Making system-file changes in “12 hive” folder of SharePoint is always a hot topic. Microsoft doesn’t recommend that unless you know what you are doing, and also has support clause against it. Despite that, there are numerous KBs at their support site which point to directions of making necessary changes by following steps that leads us to opening a file in “12 hive” and modifying to achieve the desired effect. I think – without much ado – that its important to assess what you intend to do, and when you certainly need to then there should be a manageable way to make changes to system-files that are otherwise part of SharePoint release. In my previous post I gave an example of a case when one needs to make “12 hive” changes; here are the high-level objectives…
- A uniform, automated, repeatable, efficient and centrally manageable way for making “12 hive” changes.
- It should take least of coding or none to introduce changes – be it xml modification, aspx/ascx, masterpage, images, css etc.
- It should be possible to roll-back the changes on demand.
- It should be possible for changes to be applied to all servers in the farm, not just local.
Note: This is a standard caution that your changes to “12 Hive” may be over-written by subsequent Cumulative Updates (CU) and/or Service Packs. Hence we need to plan for this as well.
One SharePoint Feature to rule them all!
Since the release of SharePoint 2007, I’ve come across numerous tips & tricks, open-source projects, and blog posts that show how to make desired change and most often employ a code-based approach that runs on Feature Activation to open the required file in “12 Hive”, make your changes – via code - and save the file. Reverse the changes on Deactivation of Feature.
Now, one must realize that this requires significant coding effort and consistency checks (testing) to make minor changes in – say – some xml file somewhere. For example, a simple case of enabling PDF file icon support in SharePoint means creating a feature to open DocIcon.xml, parse the elements, make an entry for pdf element, and saving the xml. Many many lines of code to be written for mere single element entry. There should be a simpler way to this!
Another problem is that you have to deal with the issue that where the code runs, it will pick local file only. What about other servers in farm? You have to further write code to make changes on all servers in farm. Than there are propagation concerns to be dealt, should new servers be added to farm later.
Having said that, I think its better to have one universal and generic mechanism (SP Feature) of deploying your changes. To do that, I create a new VS project using WSPBuilder and create a SP Feature and call it HiveSwap with the idea that we’ll have a mechanism of swapping system-files with ours instead of each time writing code to directly modify/merge required files…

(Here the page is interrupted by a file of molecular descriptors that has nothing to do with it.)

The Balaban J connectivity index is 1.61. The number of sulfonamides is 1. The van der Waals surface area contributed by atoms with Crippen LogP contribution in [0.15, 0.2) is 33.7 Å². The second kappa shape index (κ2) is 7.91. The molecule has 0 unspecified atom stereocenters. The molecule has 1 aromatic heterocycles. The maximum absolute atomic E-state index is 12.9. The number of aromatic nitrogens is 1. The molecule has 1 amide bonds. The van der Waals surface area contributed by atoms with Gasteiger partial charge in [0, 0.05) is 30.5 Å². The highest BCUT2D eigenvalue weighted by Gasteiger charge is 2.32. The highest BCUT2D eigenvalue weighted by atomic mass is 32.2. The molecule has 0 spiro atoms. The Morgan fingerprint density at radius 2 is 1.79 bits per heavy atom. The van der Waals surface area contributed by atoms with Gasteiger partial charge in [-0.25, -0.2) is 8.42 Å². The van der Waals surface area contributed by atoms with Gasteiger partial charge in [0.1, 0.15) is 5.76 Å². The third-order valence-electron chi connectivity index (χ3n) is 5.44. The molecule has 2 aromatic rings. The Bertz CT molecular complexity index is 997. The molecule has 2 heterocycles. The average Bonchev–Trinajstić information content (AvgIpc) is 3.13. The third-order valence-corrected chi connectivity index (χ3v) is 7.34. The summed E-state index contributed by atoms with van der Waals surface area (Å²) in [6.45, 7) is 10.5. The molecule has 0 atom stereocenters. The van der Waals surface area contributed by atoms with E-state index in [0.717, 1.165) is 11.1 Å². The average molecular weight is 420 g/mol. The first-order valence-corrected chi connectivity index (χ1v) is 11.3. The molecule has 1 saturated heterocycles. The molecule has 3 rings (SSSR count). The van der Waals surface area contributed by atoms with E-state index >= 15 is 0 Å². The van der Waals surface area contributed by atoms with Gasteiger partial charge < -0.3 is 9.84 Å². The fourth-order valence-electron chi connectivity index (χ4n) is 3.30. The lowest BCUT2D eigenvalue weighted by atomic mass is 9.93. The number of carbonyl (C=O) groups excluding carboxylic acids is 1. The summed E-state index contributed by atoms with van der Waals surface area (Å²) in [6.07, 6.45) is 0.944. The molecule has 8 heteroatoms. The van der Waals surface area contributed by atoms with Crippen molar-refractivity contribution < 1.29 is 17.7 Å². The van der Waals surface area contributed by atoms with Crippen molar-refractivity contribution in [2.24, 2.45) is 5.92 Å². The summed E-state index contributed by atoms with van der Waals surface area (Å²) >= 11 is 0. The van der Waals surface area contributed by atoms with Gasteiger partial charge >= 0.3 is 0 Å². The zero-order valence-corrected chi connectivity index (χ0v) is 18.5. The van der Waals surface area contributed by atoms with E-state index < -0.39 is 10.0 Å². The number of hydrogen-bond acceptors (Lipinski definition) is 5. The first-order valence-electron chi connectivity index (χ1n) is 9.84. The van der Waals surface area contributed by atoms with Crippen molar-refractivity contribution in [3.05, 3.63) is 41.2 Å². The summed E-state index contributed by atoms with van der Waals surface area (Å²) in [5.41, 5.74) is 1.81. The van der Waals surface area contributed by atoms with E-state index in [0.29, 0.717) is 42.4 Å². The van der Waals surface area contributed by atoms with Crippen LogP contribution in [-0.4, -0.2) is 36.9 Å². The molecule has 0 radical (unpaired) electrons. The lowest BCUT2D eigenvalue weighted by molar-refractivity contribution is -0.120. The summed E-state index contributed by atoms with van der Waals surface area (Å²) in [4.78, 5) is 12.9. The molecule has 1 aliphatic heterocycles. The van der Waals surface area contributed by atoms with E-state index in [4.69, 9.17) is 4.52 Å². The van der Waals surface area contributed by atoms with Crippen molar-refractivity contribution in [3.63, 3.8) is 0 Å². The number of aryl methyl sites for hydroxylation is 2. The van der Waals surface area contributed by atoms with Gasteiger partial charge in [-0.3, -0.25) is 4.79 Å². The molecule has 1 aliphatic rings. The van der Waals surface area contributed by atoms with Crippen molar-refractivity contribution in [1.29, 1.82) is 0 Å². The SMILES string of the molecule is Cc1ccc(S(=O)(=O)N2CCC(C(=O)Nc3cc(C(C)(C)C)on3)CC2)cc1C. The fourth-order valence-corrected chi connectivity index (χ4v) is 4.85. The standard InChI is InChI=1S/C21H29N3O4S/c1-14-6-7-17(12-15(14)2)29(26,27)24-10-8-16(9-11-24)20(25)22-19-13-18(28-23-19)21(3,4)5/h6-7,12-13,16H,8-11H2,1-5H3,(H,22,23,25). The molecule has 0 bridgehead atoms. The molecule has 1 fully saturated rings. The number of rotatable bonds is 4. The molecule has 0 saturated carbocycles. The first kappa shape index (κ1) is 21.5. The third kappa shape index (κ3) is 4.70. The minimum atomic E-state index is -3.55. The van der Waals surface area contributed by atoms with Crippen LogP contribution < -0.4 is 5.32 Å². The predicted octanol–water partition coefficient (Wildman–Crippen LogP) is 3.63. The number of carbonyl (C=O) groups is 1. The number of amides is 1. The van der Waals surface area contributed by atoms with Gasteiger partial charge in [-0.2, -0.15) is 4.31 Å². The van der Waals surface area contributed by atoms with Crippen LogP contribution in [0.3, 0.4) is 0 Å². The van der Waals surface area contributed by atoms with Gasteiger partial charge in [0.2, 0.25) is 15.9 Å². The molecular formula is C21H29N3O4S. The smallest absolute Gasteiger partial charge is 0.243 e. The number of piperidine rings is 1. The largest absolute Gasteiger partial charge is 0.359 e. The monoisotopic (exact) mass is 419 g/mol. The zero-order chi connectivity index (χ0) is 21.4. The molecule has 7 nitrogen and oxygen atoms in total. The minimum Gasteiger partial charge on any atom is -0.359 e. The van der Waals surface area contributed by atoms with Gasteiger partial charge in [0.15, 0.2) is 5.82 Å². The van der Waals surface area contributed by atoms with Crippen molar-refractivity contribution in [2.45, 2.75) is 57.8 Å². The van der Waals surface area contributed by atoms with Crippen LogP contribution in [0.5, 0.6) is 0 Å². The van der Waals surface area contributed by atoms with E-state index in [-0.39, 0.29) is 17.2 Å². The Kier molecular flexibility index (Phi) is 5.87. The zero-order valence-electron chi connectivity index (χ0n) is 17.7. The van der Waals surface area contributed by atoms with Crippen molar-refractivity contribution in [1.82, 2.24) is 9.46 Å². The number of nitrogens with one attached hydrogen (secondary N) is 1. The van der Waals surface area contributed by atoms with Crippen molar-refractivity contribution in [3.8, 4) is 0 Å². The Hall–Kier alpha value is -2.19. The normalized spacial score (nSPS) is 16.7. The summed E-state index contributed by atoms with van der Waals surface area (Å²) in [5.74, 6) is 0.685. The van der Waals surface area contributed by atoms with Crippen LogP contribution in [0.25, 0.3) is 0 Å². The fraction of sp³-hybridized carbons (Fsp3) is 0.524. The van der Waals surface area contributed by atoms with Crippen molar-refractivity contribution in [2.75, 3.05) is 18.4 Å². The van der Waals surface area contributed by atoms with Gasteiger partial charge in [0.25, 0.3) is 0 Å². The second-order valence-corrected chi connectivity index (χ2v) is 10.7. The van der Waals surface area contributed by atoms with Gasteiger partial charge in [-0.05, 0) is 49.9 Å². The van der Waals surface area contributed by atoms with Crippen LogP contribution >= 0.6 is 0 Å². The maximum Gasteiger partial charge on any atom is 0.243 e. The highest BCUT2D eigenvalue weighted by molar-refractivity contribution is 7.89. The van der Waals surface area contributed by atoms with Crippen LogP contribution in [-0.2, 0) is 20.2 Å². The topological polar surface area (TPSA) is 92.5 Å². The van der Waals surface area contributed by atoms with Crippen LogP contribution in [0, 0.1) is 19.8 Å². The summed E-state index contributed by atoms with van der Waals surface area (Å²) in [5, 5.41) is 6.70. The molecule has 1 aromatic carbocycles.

So you get the idea – we want to build a generic feature (to rule them all) that becomes central to us for deploying all changes by mechanism of swapping. Deliver desired files (with manual changes already in place) via feature in a solution (.wsp), activate the Farm feature and it will backup system file, replace with its own. When needing to rollback/remove, it will use backup and replace the original file back.
We need a place to keep all “12 Hive” files we want to deliver to swap system files with. I create another /12 folder inside our Feature folder. This will be a place where I just recreate the folder structure where all I want to make desired changes, copy the original file, make the changes – manually – and deploy the solution.
Before that, we need our Feature receiver to do the job of swapping files both ways on Activation and Deactivation. Here is an example code I’ve quickly put together.
Note: Consider this as pseudo code, is not production tested and you’d want to test at your end before finalizing it… (can’t share the complete/tested code for NDA)
That’s it. Your feature is ready for single-server farm. For multi-server farm, you can enhance above code to run with elevated privileges, map C$ of each server in farm (which you can get from object model) at runtime, assuming each server’s “12 hive” is same local path. Since service account is local admin on these servers, system file moves isn’t a issue.
I’d like to hear from readers the pros/cons of above approach, here is my take:
- Modifications are easy to do and simple.
- Leverage support of VS for things like intellisense for xml, aspx (partial), ascx (partial), master pages, css etc.
- Control over deployment/rollback with Feature activation/deactivation.
- Backup of system files. Should the service pack be deployed, simply deactivate the feature to bring “12 hive” to original state, implement MS changes, and reactivate.
- Scalable to any number of files you need to modify/replace. Lines of code has no proportionality to number of such files!
- All “12 Hive” system-file changes/replacements better be done by a single Feature alone. Else you may end up over-stepping with others, changing same files. If you have single administrative solution for your farm you should be okay to use above.
- If you are using WSPBuilder, beware of using “Copy to 12 hive” command from menu, if feature is already activated in your local Dev farm. It will simply overwrite the backup! Feature deactivation will not rollback to originals as a result.
Hope this SP Feature is productive and of use for most, if not all.
Thanks for reading.